Job Title: Consulting Engineer
Type of Company: A company that develops electronics and software.
Education: SB, Electrical Engineering, MIT SM, Aeronautics, MIT
Previous Experience: I worked as an advanced development engineer at a medical device company before starting my own consulting practice.
Job Tasks: I am responsible for all aspects of my consulting practice including marketing, client relations, technical proposal development, and design engineering. Sometimes I also team with other independent consultants to tackle larger projects or to get access to specialized expertise. In many cases, I work also work as a "general contractor" supervising other sub-contractors (circuit board fabricators, contract manufacturers, suppliers of specialized materials).
Consulting work is especially enjoyable because you get a wide range of technical challenges in a diverse range of application areas. I have done projects ranging from research satellites (http://chandra.harvard.edu/) to medical devices to arcade video games to military weapons. Some projects require the very latest high-performance semiconductor devices. Others are seeking to maintain very old equipment designs where the components may not even be available and I have to figure out ways of adapting current technology to an older design.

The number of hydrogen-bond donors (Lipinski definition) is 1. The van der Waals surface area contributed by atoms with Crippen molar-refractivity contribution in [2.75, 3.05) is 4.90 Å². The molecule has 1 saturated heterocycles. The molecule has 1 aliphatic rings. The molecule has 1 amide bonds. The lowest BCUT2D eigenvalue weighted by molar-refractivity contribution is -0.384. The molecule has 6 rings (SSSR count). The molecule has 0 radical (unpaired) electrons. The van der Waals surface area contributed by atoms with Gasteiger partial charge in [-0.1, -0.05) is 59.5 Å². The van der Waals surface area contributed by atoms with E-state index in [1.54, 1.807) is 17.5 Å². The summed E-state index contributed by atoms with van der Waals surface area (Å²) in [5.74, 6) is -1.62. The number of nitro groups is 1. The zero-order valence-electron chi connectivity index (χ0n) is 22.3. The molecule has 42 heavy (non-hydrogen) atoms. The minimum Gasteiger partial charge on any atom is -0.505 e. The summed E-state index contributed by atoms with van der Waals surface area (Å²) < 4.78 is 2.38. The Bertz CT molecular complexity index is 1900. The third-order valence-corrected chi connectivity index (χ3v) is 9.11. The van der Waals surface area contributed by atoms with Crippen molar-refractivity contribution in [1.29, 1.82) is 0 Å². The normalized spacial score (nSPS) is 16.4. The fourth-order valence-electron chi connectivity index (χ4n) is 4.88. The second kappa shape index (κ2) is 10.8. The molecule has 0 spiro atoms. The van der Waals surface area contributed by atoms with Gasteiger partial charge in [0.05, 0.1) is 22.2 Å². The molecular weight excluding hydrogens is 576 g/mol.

Another area where there is a lot of variety is in the features which have to be optimized. For aerospace applications power consumption and total weight requirements override cost. For equipment that may fly in orbit, the electronics have to tolerate extreme temperatures and high radiation. In contrast, a commercial handheld device will place a premium on low cost, small size and low power consumption but will not usually need to run at very high speeds or tolerate very wide temperature ranges.
Best and Worst Parts of the Job: Its never dull! Between the rapid pace of development in both circuit components and the tools used to develop software, consulting engineering requires a continuous process of self education. As a consultant you often have the opportunity to help solve problems in fields other than electrical engineering. This gives you a good chance to acquire multi-disciplinary experience.
Sometimes there is a lot of pressure to solve hard problems on very tight time/budget.
1.) Don't assume that because you are aiming for an engineering career you won't need to be able to read/write/speak effectively. You will need to be able to explain technical issues to non-technical audiences.
2.) Do take engineering courses of general applicability (math, physics, chemistry).
3.) Do take pursue summer/part time/intern work opportunities so you get some real world experience.
4.) Take a short course in engineering economics.
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